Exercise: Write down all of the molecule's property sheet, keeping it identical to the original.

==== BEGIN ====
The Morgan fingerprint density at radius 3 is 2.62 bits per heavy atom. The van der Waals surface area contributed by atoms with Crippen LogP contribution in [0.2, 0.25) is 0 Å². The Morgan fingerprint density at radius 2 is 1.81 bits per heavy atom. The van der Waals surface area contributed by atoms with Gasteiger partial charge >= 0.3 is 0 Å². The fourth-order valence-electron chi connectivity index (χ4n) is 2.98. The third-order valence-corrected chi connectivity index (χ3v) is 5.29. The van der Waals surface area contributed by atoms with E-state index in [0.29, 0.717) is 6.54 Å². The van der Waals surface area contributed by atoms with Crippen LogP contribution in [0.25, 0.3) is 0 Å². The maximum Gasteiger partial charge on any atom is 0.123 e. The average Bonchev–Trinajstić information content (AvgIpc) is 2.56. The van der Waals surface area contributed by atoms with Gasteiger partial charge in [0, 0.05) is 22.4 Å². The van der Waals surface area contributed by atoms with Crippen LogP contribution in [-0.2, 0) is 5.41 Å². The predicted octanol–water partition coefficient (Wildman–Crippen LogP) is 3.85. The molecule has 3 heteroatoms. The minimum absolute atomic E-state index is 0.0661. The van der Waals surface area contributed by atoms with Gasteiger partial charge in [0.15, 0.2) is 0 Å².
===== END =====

The Morgan fingerprint density at radius 3 is 2.62 bits per heavy atom. The van der Waals surface area contributed by atoms with Crippen LogP contribution in [0.2, 0.25) is 0 Å². The Morgan fingerprint density at radius 2 is 1.81 bits per heavy atom. The van der Waals surface area contributed by atoms with Gasteiger partial charge >= 0.3 is 0 Å². The fourth-order valence-electron chi connectivity index (χ4n) is 2.98. The third-order valence-corrected chi connectivity index (χ3v) is 5.29. The van der Waals surface area contributed by atoms with E-state index in [0.29, 0.717) is 6.54 Å². The van der Waals surface area contributed by atoms with Crippen LogP contribution in [0.25, 0.3) is 0 Å². The maximum Gasteiger partial charge on any atom is 0.123 e. The average Bonchev–Trinajstić information content (AvgIpc) is 2.56. The van der Waals surface area contributed by atoms with Gasteiger partial charge in [0, 0.05) is 22.4 Å². The van der Waals surface area contributed by atoms with Crippen LogP contribution in [-0.2, 0) is 5.41 Å². The predicted octanol–water partition coefficient (Wildman–Crippen LogP) is 3.85. The molecule has 3 heteroatoms. The minimum absolute atomic E-state index is 0.0661. The van der Waals surface area contributed by atoms with Gasteiger partial charge in [0.15, 0.2) is 0 Å².